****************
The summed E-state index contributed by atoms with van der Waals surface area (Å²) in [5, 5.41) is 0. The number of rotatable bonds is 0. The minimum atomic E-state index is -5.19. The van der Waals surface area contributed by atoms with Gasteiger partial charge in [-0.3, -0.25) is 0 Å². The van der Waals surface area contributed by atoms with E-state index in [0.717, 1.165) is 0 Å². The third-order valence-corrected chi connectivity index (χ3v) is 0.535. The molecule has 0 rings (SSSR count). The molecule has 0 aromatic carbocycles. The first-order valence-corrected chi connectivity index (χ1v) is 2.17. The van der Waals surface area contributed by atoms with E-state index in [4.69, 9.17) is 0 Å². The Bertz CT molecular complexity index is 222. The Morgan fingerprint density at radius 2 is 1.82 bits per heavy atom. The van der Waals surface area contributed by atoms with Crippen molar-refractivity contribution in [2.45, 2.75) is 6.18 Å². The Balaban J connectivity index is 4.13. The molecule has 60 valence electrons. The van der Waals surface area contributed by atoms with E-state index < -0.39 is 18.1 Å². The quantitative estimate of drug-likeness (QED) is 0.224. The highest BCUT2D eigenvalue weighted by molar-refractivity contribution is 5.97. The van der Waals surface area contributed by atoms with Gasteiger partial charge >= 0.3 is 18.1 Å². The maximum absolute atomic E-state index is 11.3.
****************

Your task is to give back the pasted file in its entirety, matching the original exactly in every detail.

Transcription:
The summed E-state index contributed by atoms with van der Waals surface area (Å²) in [5, 5.41) is 0. The number of rotatable bonds is 0. The minimum atomic E-state index is -5.19. The van der Waals surface area contributed by atoms with Gasteiger partial charge in [-0.3, -0.25) is 0 Å². The van der Waals surface area contributed by atoms with E-state index in [0.717, 1.165) is 0 Å². The third-order valence-corrected chi connectivity index (χ3v) is 0.535. The molecule has 0 rings (SSSR count). The molecule has 0 aromatic carbocycles. The first-order valence-corrected chi connectivity index (χ1v) is 2.17. The van der Waals surface area contributed by atoms with E-state index in [4.69, 9.17) is 0 Å². The Bertz CT molecular complexity index is 222. The Morgan fingerprint density at radius 2 is 1.82 bits per heavy atom. The van der Waals surface area contributed by atoms with Crippen molar-refractivity contribution in [2.45, 2.75) is 6.18 Å². The Balaban J connectivity index is 4.13. The molecule has 60 valence electrons. The van der Waals surface area contributed by atoms with E-state index < -0.39 is 18.1 Å². The quantitative estimate of drug-likeness (QED) is 0.224. The highest BCUT2D eigenvalue weighted by molar-refractivity contribution is 5.97. The van der Waals surface area contributed by atoms with Gasteiger partial charge >= 0.3 is 18.1 Å². The maximum absolute atomic E-state index is 11.3.